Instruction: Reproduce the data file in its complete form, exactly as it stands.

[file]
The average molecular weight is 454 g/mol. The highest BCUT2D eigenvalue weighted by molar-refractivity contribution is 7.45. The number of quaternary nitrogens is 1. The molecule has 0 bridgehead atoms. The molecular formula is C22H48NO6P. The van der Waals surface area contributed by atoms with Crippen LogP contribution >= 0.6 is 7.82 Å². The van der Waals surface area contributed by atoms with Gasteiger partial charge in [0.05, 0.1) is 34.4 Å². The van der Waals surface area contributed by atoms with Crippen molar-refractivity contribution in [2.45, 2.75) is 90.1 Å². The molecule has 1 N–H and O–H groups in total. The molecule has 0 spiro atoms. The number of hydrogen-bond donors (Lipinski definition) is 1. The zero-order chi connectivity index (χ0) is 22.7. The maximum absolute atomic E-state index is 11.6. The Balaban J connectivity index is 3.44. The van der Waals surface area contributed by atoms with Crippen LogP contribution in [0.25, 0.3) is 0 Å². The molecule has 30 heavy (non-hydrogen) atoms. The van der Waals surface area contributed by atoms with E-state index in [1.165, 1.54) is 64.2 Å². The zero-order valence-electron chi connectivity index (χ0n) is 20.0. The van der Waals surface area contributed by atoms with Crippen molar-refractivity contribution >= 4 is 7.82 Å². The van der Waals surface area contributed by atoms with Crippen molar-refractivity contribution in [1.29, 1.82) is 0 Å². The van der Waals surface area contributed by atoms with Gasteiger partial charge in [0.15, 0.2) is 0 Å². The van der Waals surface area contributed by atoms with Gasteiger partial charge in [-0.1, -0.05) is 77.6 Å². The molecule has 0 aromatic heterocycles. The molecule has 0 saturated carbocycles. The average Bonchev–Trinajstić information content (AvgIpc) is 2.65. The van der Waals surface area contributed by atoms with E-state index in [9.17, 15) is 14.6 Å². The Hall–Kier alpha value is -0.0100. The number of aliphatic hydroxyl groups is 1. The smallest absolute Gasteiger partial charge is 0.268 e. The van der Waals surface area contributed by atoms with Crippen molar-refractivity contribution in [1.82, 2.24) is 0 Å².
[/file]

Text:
The average molecular weight is 454 g/mol. The highest BCUT2D eigenvalue weighted by molar-refractivity contribution is 7.45. The number of quaternary nitrogens is 1. The molecule has 0 bridgehead atoms. The molecular formula is C22H48NO6P. The van der Waals surface area contributed by atoms with Crippen LogP contribution >= 0.6 is 7.82 Å². The van der Waals surface area contributed by atoms with Gasteiger partial charge in [0.05, 0.1) is 34.4 Å². The van der Waals surface area contributed by atoms with Crippen molar-refractivity contribution in [2.45, 2.75) is 90.1 Å². The molecule has 1 N–H and O–H groups in total. The molecule has 0 spiro atoms. The number of hydrogen-bond donors (Lipinski definition) is 1. The zero-order chi connectivity index (χ0) is 22.7. The maximum absolute atomic E-state index is 11.6. The Balaban J connectivity index is 3.44. The van der Waals surface area contributed by atoms with Crippen LogP contribution in [0.25, 0.3) is 0 Å². The molecule has 30 heavy (non-hydrogen) atoms. The van der Waals surface area contributed by atoms with E-state index in [1.165, 1.54) is 64.2 Å². The zero-order valence-electron chi connectivity index (χ0n) is 20.0. The van der Waals surface area contributed by atoms with Crippen molar-refractivity contribution >= 4 is 7.82 Å². The van der Waals surface area contributed by atoms with Crippen molar-refractivity contribution in [1.29, 1.82) is 0 Å². The van der Waals surface area contributed by atoms with Gasteiger partial charge in [0.15, 0.2) is 0 Å². The van der Waals surface area contributed by atoms with Gasteiger partial charge in [-0.1, -0.05) is 77.6 Å². The molecule has 0 aromatic heterocycles. The molecule has 0 saturated carbocycles. The average Bonchev–Trinajstić information content (AvgIpc) is 2.65. The van der Waals surface area contributed by atoms with E-state index in [9.17, 15) is 14.6 Å². The Hall–Kier alpha value is -0.0100. The number of aliphatic hydroxyl groups is 1. The smallest absolute Gasteiger partial charge is 0.268 e. The van der Waals surface area contributed by atoms with Crippen molar-refractivity contribution in [1.82, 2.24) is 0 Å².